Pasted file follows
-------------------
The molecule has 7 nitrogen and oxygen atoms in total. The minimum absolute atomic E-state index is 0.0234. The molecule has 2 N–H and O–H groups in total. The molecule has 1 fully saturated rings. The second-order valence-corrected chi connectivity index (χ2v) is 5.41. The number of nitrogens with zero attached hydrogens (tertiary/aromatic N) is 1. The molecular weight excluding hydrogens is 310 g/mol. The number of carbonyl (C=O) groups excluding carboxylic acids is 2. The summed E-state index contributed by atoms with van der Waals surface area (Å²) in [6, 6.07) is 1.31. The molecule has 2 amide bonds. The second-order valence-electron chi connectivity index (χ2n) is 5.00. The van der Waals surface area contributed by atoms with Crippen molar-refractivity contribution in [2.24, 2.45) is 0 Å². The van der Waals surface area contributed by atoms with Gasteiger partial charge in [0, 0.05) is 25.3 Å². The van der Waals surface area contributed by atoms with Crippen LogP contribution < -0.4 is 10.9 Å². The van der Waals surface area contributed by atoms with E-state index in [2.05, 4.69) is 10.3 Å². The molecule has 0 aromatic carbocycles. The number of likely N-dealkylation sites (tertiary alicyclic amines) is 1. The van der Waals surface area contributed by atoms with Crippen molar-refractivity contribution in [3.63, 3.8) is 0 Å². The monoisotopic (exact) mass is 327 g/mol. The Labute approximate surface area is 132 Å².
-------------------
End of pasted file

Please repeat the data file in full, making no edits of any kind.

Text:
The molecule has 7 nitrogen and oxygen atoms in total. The minimum absolute atomic E-state index is 0.0234. The molecule has 2 N–H and O–H groups in total. The molecule has 1 fully saturated rings. The second-order valence-corrected chi connectivity index (χ2v) is 5.41. The number of nitrogens with zero attached hydrogens (tertiary/aromatic N) is 1. The molecular weight excluding hydrogens is 310 g/mol. The number of carbonyl (C=O) groups excluding carboxylic acids is 2. The summed E-state index contributed by atoms with van der Waals surface area (Å²) in [6, 6.07) is 1.31. The molecule has 2 amide bonds. The second-order valence-electron chi connectivity index (χ2n) is 5.00. The van der Waals surface area contributed by atoms with Crippen molar-refractivity contribution in [2.24, 2.45) is 0 Å². The van der Waals surface area contributed by atoms with Gasteiger partial charge in [0, 0.05) is 25.3 Å². The van der Waals surface area contributed by atoms with Crippen LogP contribution < -0.4 is 10.9 Å². The van der Waals surface area contributed by atoms with E-state index in [2.05, 4.69) is 10.3 Å². The molecule has 0 aromatic carbocycles. The number of likely N-dealkylation sites (tertiary alicyclic amines) is 1. The van der Waals surface area contributed by atoms with Crippen molar-refractivity contribution in [3.63, 3.8) is 0 Å². The monoisotopic (exact) mass is 327 g/mol. The Labute approximate surface area is 132 Å².